(1) Explain how the human defense system works, using the idea of the three lines of defense.

The immune system, which is made up of special cells, proteins, tissues, and organs, defends people against germs and microorganisms every day. In most cases, the immune system does a great job of keeping people healthy and preventing infections. But sometimes problems with the immune system can lead to illness and infection.

external image figure61.jpg
"6. Autoimmune Diseases and the Promise of Stem Cell-Based Therapies [Stem Cell Information]." NIH Stem Cell Information Home Page. Web. 30 May 2011. <http://stemcells.nih.gov/info/scireport/chapter6.asp>.

Purpose of each type of immunity
1st line of defence
Innate immunity
2nd line of defence
Adaptive immunity
3rd line of defence
Passive and Active immunity
The innate immunity system is the basic resistance the body possesses against diseases and infections. It acts as the 1st line of defence, preventing disease-causing microbes called pathogens from entering the body. This system consists of physical barriers such as the skin or the mucous lining.
The adaptive immunity system protects the body from re-exposure to a pathogen that already attacked the body once before. This system develops as people are exposed to more diseases or as people become immunized against diseases by vaccinations. Cells that are responsible for this include white blood cells called macrophages and granulocytes or natural killer (NK) cells
The passive immunity system manufactures antibodies called lymphocytes (particularly the B cells and T cells) that destroy pathogens such as virus-infected cells or other damaged, dysfunctional cells.
Differences between the first types of immunity

1st line of defence
Innate immunity
2nd line of defence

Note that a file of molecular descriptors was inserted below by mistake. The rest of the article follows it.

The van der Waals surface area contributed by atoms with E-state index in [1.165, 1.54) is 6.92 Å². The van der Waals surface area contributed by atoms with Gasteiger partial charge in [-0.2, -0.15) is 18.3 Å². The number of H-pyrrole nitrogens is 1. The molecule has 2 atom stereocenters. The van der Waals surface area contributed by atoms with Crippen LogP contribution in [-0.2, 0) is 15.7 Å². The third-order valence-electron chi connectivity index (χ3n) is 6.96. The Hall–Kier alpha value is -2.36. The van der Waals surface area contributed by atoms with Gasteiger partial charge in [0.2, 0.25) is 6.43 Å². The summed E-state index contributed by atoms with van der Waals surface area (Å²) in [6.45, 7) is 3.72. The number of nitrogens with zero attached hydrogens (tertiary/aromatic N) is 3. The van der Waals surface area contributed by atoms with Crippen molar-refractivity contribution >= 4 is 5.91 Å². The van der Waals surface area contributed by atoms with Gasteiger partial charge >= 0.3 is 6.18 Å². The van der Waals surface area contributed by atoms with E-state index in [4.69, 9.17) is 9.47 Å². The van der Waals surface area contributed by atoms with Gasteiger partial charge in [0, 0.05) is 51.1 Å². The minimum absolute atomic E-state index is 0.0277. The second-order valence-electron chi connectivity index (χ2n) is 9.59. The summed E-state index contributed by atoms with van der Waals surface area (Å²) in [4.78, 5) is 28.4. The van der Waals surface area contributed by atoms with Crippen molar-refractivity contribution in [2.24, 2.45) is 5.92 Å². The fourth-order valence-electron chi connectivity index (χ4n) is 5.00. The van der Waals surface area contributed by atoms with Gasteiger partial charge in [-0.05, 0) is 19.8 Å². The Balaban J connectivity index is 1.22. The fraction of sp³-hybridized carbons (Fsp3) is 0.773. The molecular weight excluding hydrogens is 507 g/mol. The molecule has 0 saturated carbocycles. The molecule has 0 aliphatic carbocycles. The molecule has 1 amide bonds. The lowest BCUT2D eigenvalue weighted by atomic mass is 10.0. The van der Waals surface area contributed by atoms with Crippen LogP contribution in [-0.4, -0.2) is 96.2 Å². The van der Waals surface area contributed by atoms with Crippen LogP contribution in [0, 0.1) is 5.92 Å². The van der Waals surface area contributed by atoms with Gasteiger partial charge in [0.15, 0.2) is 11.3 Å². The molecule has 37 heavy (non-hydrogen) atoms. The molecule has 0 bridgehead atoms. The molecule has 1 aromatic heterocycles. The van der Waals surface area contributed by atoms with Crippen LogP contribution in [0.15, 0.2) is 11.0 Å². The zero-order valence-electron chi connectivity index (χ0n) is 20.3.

Adaptive immunity
Reaction rate to invading organism
This type of immunity is always ready to do their job when they detect infection.
This type of immunity takes some time before it can react.
Response specificity
Non-specific
Specific
This type of immunity serves as a barrier that is not specific in what it blocks. It does not antigen-specific and reacts well with different organisms alike.
The lymphocytes involved in this type of immunity identify specific pathogens that have been encountered before. The lymphocytes then make specific antibodies for those pathogens.
Immunological memory
No
Yes
This type of immunity does not exhibit immunological memory.
This type of immunity can remember how to respond to pathogens that it has encountered before, hence its name “adaptive” immunity.


Make sure your answer includes
§ What each line is
§ What each line does
§ Examples of each line AND how they work (brief outline only
§ Whether each line is specific or non-specific (& maybe what this means)
§ Read other groups work and create links to their work from yours


HINT: Maybe a table is a good way to present this information


(2) Explain how your body can recognize foreign materials and invaders when they enter your body.


Make sure your answer includes
§ The name of the molecules that are recognized, and what they are.
§ What part of your body recognizes them
§ How this system works
§ What happens when it goes wrong, with a brief example (brief)


(3) Make sure you have explained the processes of phagocytosis and immunity in your work –– YouTube videos may be a great way to explain…


HINT: be careful to organize this section well. It should not just be a random series in info. You may well choose to incorporate your responses to questions (4) and (5) in your question three response